Posts Tagged ‘Dorset

19
Jul
17

Jurassic Coast

Earlier this month I took a hike to the south coast with some guests for a tour in Dorset. A series of nature walks gave us some great Nightjar views, a Fox with cubs, some rare orchids, a family of Polecats put on a fatal performance; we had some wonderful seabirds and mammals and that elusive reptile the Sand Lizard gave us a few sightings. A few photos follow. Sadly I shan’t be running this tour next year but it will make an appearance in the future I’m sure.

Dartford Warbler

Garden Warbler

Marbled White

Musk Orchid

Pyramidal Orchid

Rosel’s Bush Cricket

Wall Lizard

Great Green Bush Cricket

Stonechat

Black Darter

Bog Ashphodel

Common Tern

Keeled Skimmer

Rose Chafer

Sundew

Wolf Spider

Brown Long eared Bat

Harlequin Ladybird

Ruddy Darter

Small Red Damselfly

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29
Jul
16

The Jurassic Coast Wildlife Tour

Earlier this month we completed the Jurassic Coast Wildlife Tour to Dorset. Here’s further details of the tour and how to book a place on next years tour. The photos below are just some of what we saw this year.

Wall Lizard

Wall Lizard

Twayblade

Twayblade

Small Red Damselfly

Small Red Damselfly

Sika Deer

Sika

Sandwich Tern

Sandwich Tern fledgling

Red Squirrel

Red Squirrel

Razorbills & Guillemots

Guillemots & Razorbills

Raft Spider

Raft Spider

Pyramidal Orchid

Pyramidal orchid

Nightjar

Nightjar

Musk Orchid

Musk Orchid

Mediterranean Gull

Mediterranean Gull

Marbled White

Marbled White

Lulworth Skipper

Lulworth Skipper

Large Red Damselfly

Large Red Damselfly

Green Woodpecker

Green Woodpecker

Fragrant Orchid

Fragrant orchid

Dartford Warbler

Dartford Warbler

Dartford Warbler (2)

Dartford Warbler

Common Tern

Common Tern

Common Spotted

Common Spotted Orchid

 

19
Jul
16

At last

We had been walking over the heath at Arne RSPB on the third day of our tour to Dorset. The Jurassic coast has lots of wildlife delights that made themselves available to us but none so much appreciated as on that day at Arne.

Written on the sightings board was a ‘Nightjar heard to call from the cafe garden’. Intriguing I thought. Upon enquiry with the warden on duty it had apparently been heard to churr at around nine o’clock that morning. It was now 5pm. Upon further enquiry I gleaned people in the cafe thought the churring had emanated from the car park. Those in the car park thought it came from the cafe. By my reasoning it had to be between the two, somewhere in a number of tall trees. I was told the trees had been scoured all day for a roosting bird without any luck.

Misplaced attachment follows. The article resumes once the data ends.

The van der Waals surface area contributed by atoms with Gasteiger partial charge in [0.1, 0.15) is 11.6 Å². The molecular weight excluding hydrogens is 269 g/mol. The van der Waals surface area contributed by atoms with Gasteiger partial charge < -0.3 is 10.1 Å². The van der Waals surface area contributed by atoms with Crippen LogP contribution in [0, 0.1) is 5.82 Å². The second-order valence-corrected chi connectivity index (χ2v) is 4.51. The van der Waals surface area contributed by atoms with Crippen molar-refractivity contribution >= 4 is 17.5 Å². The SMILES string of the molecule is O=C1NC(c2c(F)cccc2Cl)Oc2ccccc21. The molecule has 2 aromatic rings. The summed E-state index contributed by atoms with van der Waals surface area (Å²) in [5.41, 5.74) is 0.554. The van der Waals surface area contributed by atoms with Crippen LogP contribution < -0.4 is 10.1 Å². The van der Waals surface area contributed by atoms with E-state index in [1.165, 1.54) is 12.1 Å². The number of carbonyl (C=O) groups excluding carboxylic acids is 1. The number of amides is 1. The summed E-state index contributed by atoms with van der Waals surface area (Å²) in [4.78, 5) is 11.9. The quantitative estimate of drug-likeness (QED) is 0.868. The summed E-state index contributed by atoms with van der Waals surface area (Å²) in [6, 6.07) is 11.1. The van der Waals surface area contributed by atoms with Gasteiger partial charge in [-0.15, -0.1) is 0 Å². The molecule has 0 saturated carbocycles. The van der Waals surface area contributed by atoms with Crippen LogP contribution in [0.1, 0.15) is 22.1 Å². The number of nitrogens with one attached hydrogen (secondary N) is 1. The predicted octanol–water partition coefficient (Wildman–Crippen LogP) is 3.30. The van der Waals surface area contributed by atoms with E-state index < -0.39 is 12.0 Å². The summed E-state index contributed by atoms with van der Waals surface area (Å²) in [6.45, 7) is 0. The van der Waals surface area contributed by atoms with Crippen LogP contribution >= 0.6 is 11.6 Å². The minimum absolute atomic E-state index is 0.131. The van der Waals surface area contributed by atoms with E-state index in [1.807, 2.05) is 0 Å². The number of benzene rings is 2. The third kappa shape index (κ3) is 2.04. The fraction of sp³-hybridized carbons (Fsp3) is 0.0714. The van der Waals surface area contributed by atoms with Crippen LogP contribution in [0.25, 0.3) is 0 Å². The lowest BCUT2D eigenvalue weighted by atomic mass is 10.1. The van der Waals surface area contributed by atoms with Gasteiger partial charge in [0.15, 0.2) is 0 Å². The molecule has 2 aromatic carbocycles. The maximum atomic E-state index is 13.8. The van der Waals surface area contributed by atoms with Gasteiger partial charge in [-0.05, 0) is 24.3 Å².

Not to be deterred by the time elapsed since it had been heard, or the fact the area had been searched already, I explained to my ladies on the tour that we should take the opportunity to walk slowly to the cafe and shop looking carefully on all horizontal branches as we went. We completed a thorough search and … nothing!

As we got to the shop concentration broke and attention began to be diverted into buying bits and bobs. As purchases were made I thought I’d have a last look. Sitting on a bench I rose my bins and the first branch I checked … there it was. About 60 feet up in a tall oak. It sat, as they are inclined to do along the branch and intriguingly as the wind moved the surrounding vegetation it swayed. A master of disguise the Nightjar.

A sighting of a daytime roosting Nightjar has been a long time coming for me; more than 40 years. I was elated. After telling the warden, reserve staff as well as late leavers visiting the reserve came along to see him. I understand at the time of writing (9th July) he’s returned to the same branch and is still putting on a display to visitors.

Nightjar

 

16
Aug
14

The Jurassic Coast

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The early morning sun backlit the bracken and gorse revealing the silver threads of spiders webs. I was in Dorset overlooking the expanse of Poole Harbour doing a bit of investigation for our tour next year to the Jurassic Coast. Having walked a little too far I rested on a mound of soft green moss. A Spotted Flycatcher had come down from the trees and was making the most of the insect life on the edge of the heath. As I watched it fly catching I heard a Dartford Warbler’s raping call close by. I waited. Curiosity getting the better of it the bird soon revealed itself atop the gorse almost too close for the camera.

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Dartford Warbler




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